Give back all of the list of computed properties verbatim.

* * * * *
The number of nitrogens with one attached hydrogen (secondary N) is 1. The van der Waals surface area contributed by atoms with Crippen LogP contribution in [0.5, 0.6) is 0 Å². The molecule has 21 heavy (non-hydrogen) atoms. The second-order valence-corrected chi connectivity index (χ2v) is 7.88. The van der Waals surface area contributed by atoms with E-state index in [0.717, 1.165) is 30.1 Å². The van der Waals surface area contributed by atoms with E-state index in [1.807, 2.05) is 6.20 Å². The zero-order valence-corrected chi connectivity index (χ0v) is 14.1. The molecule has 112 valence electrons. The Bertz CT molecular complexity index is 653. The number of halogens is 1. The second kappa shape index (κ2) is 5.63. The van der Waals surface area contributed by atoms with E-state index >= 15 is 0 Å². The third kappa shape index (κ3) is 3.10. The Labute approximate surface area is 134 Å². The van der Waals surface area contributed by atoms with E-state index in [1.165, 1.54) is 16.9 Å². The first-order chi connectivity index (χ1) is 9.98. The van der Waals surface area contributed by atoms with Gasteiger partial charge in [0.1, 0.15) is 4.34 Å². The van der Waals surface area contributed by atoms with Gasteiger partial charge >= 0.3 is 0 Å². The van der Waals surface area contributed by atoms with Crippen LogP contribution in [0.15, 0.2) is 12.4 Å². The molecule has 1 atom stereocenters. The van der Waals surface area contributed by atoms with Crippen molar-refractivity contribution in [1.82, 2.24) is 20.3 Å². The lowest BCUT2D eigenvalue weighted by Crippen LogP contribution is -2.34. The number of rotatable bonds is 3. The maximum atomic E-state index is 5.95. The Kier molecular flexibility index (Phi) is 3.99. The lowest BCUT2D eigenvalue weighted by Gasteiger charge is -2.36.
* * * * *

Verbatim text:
The number of nitrogens with one attached hydrogen (secondary N) is 1. The van der Waals surface area contributed by atoms with Crippen LogP contribution in [0.5, 0.6) is 0 Å². The molecule has 21 heavy (non-hydrogen) atoms. The second-order valence-corrected chi connectivity index (χ2v) is 7.88. The van der Waals surface area contributed by atoms with E-state index in [0.717, 1.165) is 30.1 Å². The van der Waals surface area contributed by atoms with E-state index in [1.807, 2.05) is 6.20 Å². The zero-order valence-corrected chi connectivity index (χ0v) is 14.1. The molecule has 112 valence electrons. The Bertz CT molecular complexity index is 653. The number of halogens is 1. The second kappa shape index (κ2) is 5.63. The van der Waals surface area contributed by atoms with E-state index >= 15 is 0 Å². The third kappa shape index (κ3) is 3.10. The Labute approximate surface area is 134 Å². The van der Waals surface area contributed by atoms with E-state index in [1.165, 1.54) is 16.9 Å². The first-order chi connectivity index (χ1) is 9.98. The van der Waals surface area contributed by atoms with Gasteiger partial charge in [0.1, 0.15) is 4.34 Å². The van der Waals surface area contributed by atoms with Gasteiger partial charge >= 0.3 is 0 Å². The van der Waals surface area contributed by atoms with Crippen LogP contribution in [0.15, 0.2) is 12.4 Å². The molecule has 1 atom stereocenters. The van der Waals surface area contributed by atoms with Crippen molar-refractivity contribution in [1.82, 2.24) is 20.3 Å². The lowest BCUT2D eigenvalue weighted by Crippen LogP contribution is -2.34. The number of rotatable bonds is 3. The maximum atomic E-state index is 5.95. The Kier molecular flexibility index (Phi) is 3.99. The lowest BCUT2D eigenvalue weighted by Gasteiger charge is -2.36.